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The Bogoliubov - de Gennes equation has a emergent particle-hole symmetry:

$$ \mathcal{P}H\mathcal{P}^{\dagger} = -H\text{.} $$

My question is now what happen to the Nambu spinor:

$$ \mathcal{P}\begin{pmatrix} u_{\uparrow}\left(\vec{k}\right) \\ u_{\downarrow}\left(\vec{k}\right) \\ v_{\uparrow}\left(\vec{k}\right) \\ v_{\downarrow}\left(\vec{k}\right) \\ \end{pmatrix} = \text{?} $$

and to the Bogoliubov quasiparticle operator:

$$ \mathcal{P}\gamma_{\vec{k}\sigma}\mathcal{P}^{\dagger} = {P}\left(u_{\vec{k}\sigma}c_{\vec{k}\sigma} + \sigma v_{-\vec{k}-\sigma}c_{-\vec{k}-\sigma}^{\dagger}\right){P}^{\dagger} = \text{?,} $$

where $c_{\vec{k}\sigma}$ is a annihilation operator for a electron.

From QFT I know that charge conjugation transform a fermion with momenta $\vec{k}$ and spin $s$ to a antifermion with momenta $\vec{k}$ and spin $s$. But in the Dirac spinor the spin and momenta will flip. Is this in the case of a superconductor the same. i.e.

$$ \mathcal{P}\begin{pmatrix} u_{\uparrow}\left(\vec{k}\right) \\ u_{\downarrow}\left(\vec{k}\right) \\ v_{\uparrow}\left(\vec{k}\right) \\ v_{\downarrow}\left(\vec{k}\right) \\ \end{pmatrix} = \begin{pmatrix} v_{\downarrow}\left(-\vec{k}\right) \\ v_{\uparrow}\left(-\vec{k}\right) \\ u_{\downarrow}\left(-\vec{k}\right) \\ u_{\uparrow}\left(-\vec{k}\right) \\ \end{pmatrix}^{\star} $$

but what is with the Bogoliubov operators?

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You take the problem upside-down. Once you got a Hamiltonian, if it has a particle-hole symmetry $P$ which by definition verifies $\left\{ H,P\right\} =0$ with an anti-unitary operation $P$, you can construct it explicitly, and then you know how it applies on the operator basis and so on.

For instance, a so-called s-wave superconductor can be described by the Bogoliubov-deGennes Hamiltonian density $$H=\frac{\left(p^{2}-p_{F}^{2}\right)}{ 2m}\tau_{z}+\tau_{x}\Delta_{x}+\tau_{y}\Delta_{y}$$ with the gap function $\Delta=\Delta_{x}+\mathbf{i}\Delta_{y}$ a complex one, and $p_{F}$ the chemical potential of an otherwise free electron gas of band mass $m$. Importantly, the $\tau$'s are Pauli matrices, and $\tau_{y}$ is the imaginary one verifying $\tau_{y}^{\ast}=-\tau_{y}$ ($\ast$ signifies complex-conjugation, not dual). Then $H$ has a unique particle-hole symmetry (up to a unitary transform of no consequence) $P=K\mathbf{i}\tau_{y}$ which has the important property that $P^{2}=-1$ (this is important in order to use the Altland-Zirnbauer classification and its topological consequences).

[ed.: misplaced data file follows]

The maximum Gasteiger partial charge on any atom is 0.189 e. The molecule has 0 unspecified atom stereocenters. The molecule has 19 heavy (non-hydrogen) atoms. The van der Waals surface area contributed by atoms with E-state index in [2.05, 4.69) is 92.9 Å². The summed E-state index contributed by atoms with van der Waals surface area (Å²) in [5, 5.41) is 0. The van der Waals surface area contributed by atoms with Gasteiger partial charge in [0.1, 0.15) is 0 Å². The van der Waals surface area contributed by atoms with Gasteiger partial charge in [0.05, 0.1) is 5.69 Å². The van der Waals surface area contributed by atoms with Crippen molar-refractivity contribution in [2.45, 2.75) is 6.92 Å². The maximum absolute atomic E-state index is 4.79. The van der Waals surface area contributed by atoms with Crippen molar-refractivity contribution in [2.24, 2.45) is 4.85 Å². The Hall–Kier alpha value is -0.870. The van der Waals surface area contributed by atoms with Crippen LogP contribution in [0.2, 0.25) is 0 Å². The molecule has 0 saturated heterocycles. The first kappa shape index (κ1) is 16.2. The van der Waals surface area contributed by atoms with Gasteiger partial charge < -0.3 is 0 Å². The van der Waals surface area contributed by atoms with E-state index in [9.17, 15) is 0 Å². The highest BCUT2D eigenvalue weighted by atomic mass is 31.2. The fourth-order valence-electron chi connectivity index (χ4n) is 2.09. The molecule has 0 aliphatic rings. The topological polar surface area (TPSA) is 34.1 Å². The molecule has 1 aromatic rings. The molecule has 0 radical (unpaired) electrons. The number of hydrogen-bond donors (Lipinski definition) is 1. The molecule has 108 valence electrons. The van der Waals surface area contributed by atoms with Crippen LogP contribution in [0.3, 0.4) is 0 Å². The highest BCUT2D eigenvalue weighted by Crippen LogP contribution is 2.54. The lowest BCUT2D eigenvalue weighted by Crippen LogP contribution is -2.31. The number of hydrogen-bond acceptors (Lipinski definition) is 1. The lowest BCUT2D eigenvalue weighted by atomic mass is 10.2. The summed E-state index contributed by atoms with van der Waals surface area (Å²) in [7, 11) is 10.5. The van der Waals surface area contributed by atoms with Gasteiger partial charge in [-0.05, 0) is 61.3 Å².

The Bogoliubov-deGennes Hamiltonian then reads $\mathcal{H}=\int dx\left[\hat{c}^{\dagger}H\hat{c}\right]$ with the particle-hole conjugate $\bar{c}=P\hat{c}$, ... note that the choice for an explicit representation $\hat{c}$ is of no importance in this construction.

The three discrete symmetries are

  • the anti-unitary one which anti-commutes with the Hamiltonian : it's usually called particle-hole, or charge conjugation
  • the anti-unitary one which commutes with the Hamiltonian : it's usually called time-reversal symmetry
  • the unitary one which anti-commutes with the Hamiltonian : it's usually called chiral symmetry, or sub-basis, or valley, ...

They are called discrete because: i) the anti-unitary ones can have only $\pm 1$ square and ii) the chiral symmetry can be seen as the product of the two previous ones, to be either present or not.

In modern terminology, the discrete symmetries are more important than the representation. I believe that's the reason for the confusion with high-energy physics. In fact for the Dirac equation one does the same thing, but the Dirac representation is so used that people usually take for granted one representation of the discrete symmetry. Open the book by Itzykson and Zuber, and you will see how they define the charge conjugation for both the Dirac and Majorana representations for instance.

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